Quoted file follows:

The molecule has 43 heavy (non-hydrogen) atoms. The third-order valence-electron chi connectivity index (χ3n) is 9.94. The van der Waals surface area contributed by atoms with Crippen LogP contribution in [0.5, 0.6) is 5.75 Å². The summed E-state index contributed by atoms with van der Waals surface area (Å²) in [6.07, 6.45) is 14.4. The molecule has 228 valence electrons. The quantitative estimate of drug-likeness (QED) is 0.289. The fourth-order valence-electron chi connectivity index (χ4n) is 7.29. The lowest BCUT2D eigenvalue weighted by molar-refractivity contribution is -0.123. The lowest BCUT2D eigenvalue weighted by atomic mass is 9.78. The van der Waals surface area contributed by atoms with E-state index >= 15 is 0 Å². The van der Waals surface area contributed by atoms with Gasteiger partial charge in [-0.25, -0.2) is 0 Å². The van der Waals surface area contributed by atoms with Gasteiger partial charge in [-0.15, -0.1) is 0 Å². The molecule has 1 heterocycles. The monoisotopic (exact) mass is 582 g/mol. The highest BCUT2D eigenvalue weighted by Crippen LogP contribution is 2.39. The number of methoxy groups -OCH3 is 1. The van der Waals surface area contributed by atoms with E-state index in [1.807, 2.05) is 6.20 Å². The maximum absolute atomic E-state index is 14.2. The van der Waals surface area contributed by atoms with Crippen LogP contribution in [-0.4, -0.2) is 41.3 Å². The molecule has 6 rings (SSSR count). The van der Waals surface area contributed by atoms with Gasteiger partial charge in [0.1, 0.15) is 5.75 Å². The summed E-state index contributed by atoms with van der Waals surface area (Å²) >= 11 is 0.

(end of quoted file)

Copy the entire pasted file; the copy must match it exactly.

The molecule has 43 heavy (non-hydrogen) atoms. The third-order valence-electron chi connectivity index (χ3n) is 9.94. The van der Waals surface area contributed by atoms with Crippen LogP contribution in [0.5, 0.6) is 5.75 Å². The summed E-state index contributed by atoms with van der Waals surface area (Å²) in [6.07, 6.45) is 14.4. The molecule has 228 valence electrons. The quantitative estimate of drug-likeness (QED) is 0.289. The fourth-order valence-electron chi connectivity index (χ4n) is 7.29. The lowest BCUT2D eigenvalue weighted by molar-refractivity contribution is -0.123. The lowest BCUT2D eigenvalue weighted by atomic mass is 9.78. The van der Waals surface area contributed by atoms with E-state index >= 15 is 0 Å². The van der Waals surface area contributed by atoms with Gasteiger partial charge in [-0.25, -0.2) is 0 Å². The van der Waals surface area contributed by atoms with Gasteiger partial charge in [-0.15, -0.1) is 0 Å². The molecule has 1 heterocycles. The monoisotopic (exact) mass is 582 g/mol. The highest BCUT2D eigenvalue weighted by Crippen LogP contribution is 2.39. The number of methoxy groups -OCH3 is 1. The van der Waals surface area contributed by atoms with E-state index in [1.807, 2.05) is 6.20 Å². The maximum absolute atomic E-state index is 14.2. The van der Waals surface area contributed by atoms with Crippen LogP contribution in [-0.4, -0.2) is 41.3 Å². The molecule has 6 rings (SSSR count). The van der Waals surface area contributed by atoms with Gasteiger partial charge in [0.1, 0.15) is 5.75 Å². The summed E-state index contributed by atoms with van der Waals surface area (Å²) >= 11 is 0.